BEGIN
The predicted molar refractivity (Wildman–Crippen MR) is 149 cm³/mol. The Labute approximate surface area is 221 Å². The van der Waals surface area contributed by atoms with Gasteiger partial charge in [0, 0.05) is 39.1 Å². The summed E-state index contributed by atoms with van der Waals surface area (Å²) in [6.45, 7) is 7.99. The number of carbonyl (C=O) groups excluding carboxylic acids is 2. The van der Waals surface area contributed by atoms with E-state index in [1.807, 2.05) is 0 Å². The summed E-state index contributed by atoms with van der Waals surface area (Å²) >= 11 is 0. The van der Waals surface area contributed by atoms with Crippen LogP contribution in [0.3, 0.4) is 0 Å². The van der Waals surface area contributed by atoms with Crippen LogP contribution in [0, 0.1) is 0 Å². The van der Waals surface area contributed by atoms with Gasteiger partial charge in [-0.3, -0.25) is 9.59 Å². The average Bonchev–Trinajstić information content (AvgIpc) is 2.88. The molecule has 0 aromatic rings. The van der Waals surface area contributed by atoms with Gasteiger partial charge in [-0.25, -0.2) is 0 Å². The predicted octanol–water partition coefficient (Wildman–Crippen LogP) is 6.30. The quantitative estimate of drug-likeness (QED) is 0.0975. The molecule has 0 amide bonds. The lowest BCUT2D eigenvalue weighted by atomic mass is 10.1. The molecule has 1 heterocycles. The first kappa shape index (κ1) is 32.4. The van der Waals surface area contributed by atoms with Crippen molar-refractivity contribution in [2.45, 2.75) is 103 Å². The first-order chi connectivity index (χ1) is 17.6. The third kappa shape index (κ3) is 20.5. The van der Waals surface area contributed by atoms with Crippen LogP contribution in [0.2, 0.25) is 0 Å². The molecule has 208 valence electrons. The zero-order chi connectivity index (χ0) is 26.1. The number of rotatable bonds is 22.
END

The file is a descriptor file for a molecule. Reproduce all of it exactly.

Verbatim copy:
The predicted molar refractivity (Wildman–Crippen MR) is 149 cm³/mol. The Labute approximate surface area is 221 Å². The van der Waals surface area contributed by atoms with Gasteiger partial charge in [0, 0.05) is 39.1 Å². The summed E-state index contributed by atoms with van der Waals surface area (Å²) in [6.45, 7) is 7.99. The number of carbonyl (C=O) groups excluding carboxylic acids is 2. The van der Waals surface area contributed by atoms with E-state index in [1.807, 2.05) is 0 Å². The summed E-state index contributed by atoms with van der Waals surface area (Å²) >= 11 is 0. The van der Waals surface area contributed by atoms with Crippen LogP contribution in [0.3, 0.4) is 0 Å². The van der Waals surface area contributed by atoms with Crippen LogP contribution in [0, 0.1) is 0 Å². The van der Waals surface area contributed by atoms with Gasteiger partial charge in [-0.3, -0.25) is 9.59 Å². The average Bonchev–Trinajstić information content (AvgIpc) is 2.88. The molecule has 0 aromatic rings. The van der Waals surface area contributed by atoms with Gasteiger partial charge in [-0.25, -0.2) is 0 Å². The predicted octanol–water partition coefficient (Wildman–Crippen LogP) is 6.30. The quantitative estimate of drug-likeness (QED) is 0.0975. The molecule has 0 amide bonds. The lowest BCUT2D eigenvalue weighted by atomic mass is 10.1. The molecule has 1 heterocycles. The first kappa shape index (κ1) is 32.4. The van der Waals surface area contributed by atoms with Crippen molar-refractivity contribution in [2.45, 2.75) is 103 Å². The first-order chi connectivity index (χ1) is 17.6. The third kappa shape index (κ3) is 20.5. The van der Waals surface area contributed by atoms with Crippen LogP contribution in [0.2, 0.25) is 0 Å². The molecule has 208 valence electrons. The zero-order chi connectivity index (χ0) is 26.1. The number of rotatable bonds is 22.